From VancouverHOME magazine, Winter
Built like a stack of rectangular glass boxes set atop one another, this Pemberton Heights house seems to glow from within. “It’s just a simple house that is lovely to be in,” says Ed Berwick, the Vancouver architect who worked on the project with Barrett Group Custom Builders.
His first mission, in a city that’s often cloudy and grey, was to create a space that would be perennially bright and cheery. “I had to grab all the light I could,”
Berwick says. He didn’t just harness the light though; he made it move throughout the house by introducing glass walls, oversized windows and doors, and lustrous white surfaces.
A skylight pierces the roof above the kitchen, as does another upstairs in the master bathroom, flooding both rooms with natural light. On the main floor, outsized doors open the full length of the southern-exposure wall, washing the open kitchen, living room and dining room with light.
Joel Barrett, of Barrett Group Custom Builders, says the homeowners – a couple who work in the film industry – wanted an, open, contemporary-style house for themselves and their two children. To achieve the look, Barrett says, they used a limited range of colours and materials. Polished pale grey concrete floors run uninterrupted throughout the house. Built-in white-oak furniture in almost every room minimizes the need for freestanding furniture.
“We customized each of the children’s bedrooms with built-in desks, beds and closets. And there is custom millwork in the master bedroom closet and in the
ensuite bath,” Barrett says.
In the kitchen, a 16-foot-long waterfall island offers plenty of space for working and eating, with seating for six. Behind it, there’s a set of opaque glass doors that slide open to reveal a wall of open shelves housing small appliances and kitchen gear. “When you are cooking, you slide the doors open so that everything you need is at hand,” says Berwick. “But then when guests arrive or when you don’t want to see the mess, you slide the doors closed.”
Upstairs in the master bathroom, the curbless shower is at the same elevation as the floor. It is lined with extra-large panels of the same white granite used in the kitchen. Its dramatic vertical veins, like strokes of an artist’s brush, bring the raw beauty of natural stone to an otherwise minimal space. The only place where the dark side was allowed to win was in the basement. One of the owners is a cinematographer who wanted a studio-quality home theatre where he and his wife could work and entertain.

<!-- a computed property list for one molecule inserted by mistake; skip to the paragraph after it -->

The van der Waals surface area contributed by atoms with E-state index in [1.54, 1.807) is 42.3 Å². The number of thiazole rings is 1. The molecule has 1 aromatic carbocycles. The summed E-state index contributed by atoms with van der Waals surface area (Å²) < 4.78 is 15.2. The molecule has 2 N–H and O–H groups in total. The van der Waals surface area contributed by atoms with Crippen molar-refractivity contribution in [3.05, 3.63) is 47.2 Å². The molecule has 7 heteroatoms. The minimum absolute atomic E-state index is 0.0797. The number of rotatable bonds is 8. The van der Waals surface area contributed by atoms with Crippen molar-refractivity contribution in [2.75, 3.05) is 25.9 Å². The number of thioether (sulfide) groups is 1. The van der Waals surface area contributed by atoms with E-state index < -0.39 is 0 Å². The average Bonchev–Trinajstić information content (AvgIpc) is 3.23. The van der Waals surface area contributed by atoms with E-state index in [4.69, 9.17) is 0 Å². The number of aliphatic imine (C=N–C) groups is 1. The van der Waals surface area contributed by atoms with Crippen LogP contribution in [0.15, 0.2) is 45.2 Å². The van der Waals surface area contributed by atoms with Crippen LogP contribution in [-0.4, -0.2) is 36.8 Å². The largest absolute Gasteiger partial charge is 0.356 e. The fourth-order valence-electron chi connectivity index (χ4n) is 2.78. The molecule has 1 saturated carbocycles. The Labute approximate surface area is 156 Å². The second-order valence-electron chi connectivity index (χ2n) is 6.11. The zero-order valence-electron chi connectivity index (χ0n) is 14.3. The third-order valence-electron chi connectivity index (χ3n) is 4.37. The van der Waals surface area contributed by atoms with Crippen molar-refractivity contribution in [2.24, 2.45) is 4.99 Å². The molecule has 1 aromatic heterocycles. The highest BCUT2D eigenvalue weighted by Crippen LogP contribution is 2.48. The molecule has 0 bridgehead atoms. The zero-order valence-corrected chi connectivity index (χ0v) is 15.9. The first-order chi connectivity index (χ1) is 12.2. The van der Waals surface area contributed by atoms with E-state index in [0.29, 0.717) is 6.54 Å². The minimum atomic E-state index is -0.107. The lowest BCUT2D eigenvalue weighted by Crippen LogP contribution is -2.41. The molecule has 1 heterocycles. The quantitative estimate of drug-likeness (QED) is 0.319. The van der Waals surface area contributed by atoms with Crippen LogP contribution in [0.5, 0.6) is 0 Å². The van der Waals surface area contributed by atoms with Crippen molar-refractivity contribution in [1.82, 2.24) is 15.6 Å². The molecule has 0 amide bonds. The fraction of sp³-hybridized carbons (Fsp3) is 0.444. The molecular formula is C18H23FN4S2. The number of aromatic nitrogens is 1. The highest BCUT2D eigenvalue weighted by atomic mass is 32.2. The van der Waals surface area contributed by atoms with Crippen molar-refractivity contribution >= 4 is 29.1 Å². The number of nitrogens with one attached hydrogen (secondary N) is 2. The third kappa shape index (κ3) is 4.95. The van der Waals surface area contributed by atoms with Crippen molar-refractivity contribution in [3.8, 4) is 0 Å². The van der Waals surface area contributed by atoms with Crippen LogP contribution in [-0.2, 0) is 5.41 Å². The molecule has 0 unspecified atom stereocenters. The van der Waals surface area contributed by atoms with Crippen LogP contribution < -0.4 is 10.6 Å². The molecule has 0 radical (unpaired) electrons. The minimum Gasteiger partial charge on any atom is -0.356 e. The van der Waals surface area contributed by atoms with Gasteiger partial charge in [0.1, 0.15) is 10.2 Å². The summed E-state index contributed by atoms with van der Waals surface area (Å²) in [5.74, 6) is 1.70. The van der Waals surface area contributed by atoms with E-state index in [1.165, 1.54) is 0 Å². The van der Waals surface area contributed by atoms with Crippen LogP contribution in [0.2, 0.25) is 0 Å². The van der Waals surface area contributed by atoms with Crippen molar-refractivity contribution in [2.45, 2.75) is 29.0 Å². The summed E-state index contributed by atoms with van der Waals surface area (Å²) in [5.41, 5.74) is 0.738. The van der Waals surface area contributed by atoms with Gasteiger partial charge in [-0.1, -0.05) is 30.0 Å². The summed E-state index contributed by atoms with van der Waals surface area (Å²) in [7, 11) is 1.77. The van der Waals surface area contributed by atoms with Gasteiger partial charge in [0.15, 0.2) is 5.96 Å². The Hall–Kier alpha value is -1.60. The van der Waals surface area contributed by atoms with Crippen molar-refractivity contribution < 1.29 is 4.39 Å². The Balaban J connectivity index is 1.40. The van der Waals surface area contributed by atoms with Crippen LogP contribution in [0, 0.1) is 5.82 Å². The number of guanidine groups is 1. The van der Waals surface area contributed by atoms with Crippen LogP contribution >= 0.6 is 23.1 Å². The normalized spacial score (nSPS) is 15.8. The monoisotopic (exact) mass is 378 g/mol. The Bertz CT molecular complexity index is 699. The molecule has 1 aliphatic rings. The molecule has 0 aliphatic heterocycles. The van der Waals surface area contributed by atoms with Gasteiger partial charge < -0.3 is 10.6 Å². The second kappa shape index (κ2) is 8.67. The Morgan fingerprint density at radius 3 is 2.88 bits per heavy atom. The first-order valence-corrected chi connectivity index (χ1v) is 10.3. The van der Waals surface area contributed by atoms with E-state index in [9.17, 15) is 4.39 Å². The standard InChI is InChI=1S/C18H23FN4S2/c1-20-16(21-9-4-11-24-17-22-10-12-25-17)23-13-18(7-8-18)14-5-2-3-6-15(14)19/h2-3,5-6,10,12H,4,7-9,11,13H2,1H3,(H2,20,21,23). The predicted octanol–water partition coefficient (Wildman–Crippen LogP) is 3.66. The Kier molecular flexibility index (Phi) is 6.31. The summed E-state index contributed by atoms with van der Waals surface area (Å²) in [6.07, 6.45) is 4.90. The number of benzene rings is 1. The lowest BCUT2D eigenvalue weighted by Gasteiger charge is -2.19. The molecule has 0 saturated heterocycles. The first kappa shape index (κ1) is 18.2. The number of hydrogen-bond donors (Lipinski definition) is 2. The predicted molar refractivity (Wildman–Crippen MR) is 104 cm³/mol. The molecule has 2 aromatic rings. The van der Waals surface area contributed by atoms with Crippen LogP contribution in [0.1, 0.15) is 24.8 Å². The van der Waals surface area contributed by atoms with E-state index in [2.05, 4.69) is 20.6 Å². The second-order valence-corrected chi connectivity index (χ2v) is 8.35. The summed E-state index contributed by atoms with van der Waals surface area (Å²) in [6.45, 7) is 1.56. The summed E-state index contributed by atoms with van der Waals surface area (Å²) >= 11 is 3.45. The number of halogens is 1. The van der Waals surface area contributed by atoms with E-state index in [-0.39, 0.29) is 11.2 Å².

The basement accounts for more than half of the house’s square footage, so there was plenty of room to create an impressive home theatre. It features six luxurious seats, a 10-foot-wide screen and state-of-the-art acoustics. At the rear is an alcove where the owner has set up his editing equipment.
And just in case someone gets a hankering for a finger of Scotch, there’s a glassed-in room right next door to the theatre, where the owner, a whiskey aficionado, keeps his extensive Scotch collection.
Back outdoors, Berwick capitalized on every ray of sunshine Vancouver gets.
Generous overhangs are his signature and he has used them to full advantage. He designed the second floor to cantilever out over the patio area, providing a sheltered space for barbecuing, entertaining and eating, regardless of the weather. “We get a lot of days in summer here when it is rainy but the temperature is a pleasant 20 degrees C. It would be a shame not to be able to take advantage of them,” he says.